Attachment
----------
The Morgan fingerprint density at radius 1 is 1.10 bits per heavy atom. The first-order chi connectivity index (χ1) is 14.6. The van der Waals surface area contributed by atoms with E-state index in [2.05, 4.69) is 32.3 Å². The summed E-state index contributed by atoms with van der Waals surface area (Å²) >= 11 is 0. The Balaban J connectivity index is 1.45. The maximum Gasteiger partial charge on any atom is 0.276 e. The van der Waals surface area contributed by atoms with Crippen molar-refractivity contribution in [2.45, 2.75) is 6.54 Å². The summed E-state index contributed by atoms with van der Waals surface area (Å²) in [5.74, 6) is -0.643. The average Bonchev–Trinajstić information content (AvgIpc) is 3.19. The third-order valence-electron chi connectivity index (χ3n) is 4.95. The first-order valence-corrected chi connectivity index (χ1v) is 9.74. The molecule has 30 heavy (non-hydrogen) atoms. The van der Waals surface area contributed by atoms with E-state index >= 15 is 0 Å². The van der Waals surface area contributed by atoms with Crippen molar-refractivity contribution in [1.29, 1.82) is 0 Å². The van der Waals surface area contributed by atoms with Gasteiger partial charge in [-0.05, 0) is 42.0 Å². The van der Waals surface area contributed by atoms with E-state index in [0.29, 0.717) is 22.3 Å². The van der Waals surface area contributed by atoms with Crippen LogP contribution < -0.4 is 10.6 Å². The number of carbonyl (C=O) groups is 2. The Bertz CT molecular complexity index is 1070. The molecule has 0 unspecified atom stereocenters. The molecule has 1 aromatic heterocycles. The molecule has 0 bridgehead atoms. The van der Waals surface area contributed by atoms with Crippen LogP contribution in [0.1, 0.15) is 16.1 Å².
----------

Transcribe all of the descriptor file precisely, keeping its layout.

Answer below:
The Morgan fingerprint density at radius 1 is 1.10 bits per heavy atom. The first-order chi connectivity index (χ1) is 14.6. The van der Waals surface area contributed by atoms with E-state index in [2.05, 4.69) is 32.3 Å². The summed E-state index contributed by atoms with van der Waals surface area (Å²) >= 11 is 0. The Balaban J connectivity index is 1.45. The maximum Gasteiger partial charge on any atom is 0.276 e. The van der Waals surface area contributed by atoms with Crippen molar-refractivity contribution in [2.45, 2.75) is 6.54 Å². The summed E-state index contributed by atoms with van der Waals surface area (Å²) in [5.74, 6) is -0.643. The average Bonchev–Trinajstić information content (AvgIpc) is 3.19. The third-order valence-electron chi connectivity index (χ3n) is 4.95. The first-order valence-corrected chi connectivity index (χ1v) is 9.74. The molecule has 30 heavy (non-hydrogen) atoms. The van der Waals surface area contributed by atoms with E-state index >= 15 is 0 Å². The van der Waals surface area contributed by atoms with Crippen molar-refractivity contribution in [1.29, 1.82) is 0 Å². The van der Waals surface area contributed by atoms with Gasteiger partial charge in [-0.05, 0) is 42.0 Å². The van der Waals surface area contributed by atoms with E-state index in [0.29, 0.717) is 22.3 Å². The van der Waals surface area contributed by atoms with Crippen LogP contribution < -0.4 is 10.6 Å². The number of carbonyl (C=O) groups is 2. The Bertz CT molecular complexity index is 1070. The molecule has 0 unspecified atom stereocenters. The molecule has 1 aromatic heterocycles. The molecule has 0 bridgehead atoms. The van der Waals surface area contributed by atoms with Crippen LogP contribution in [0.1, 0.15) is 16.1 Å².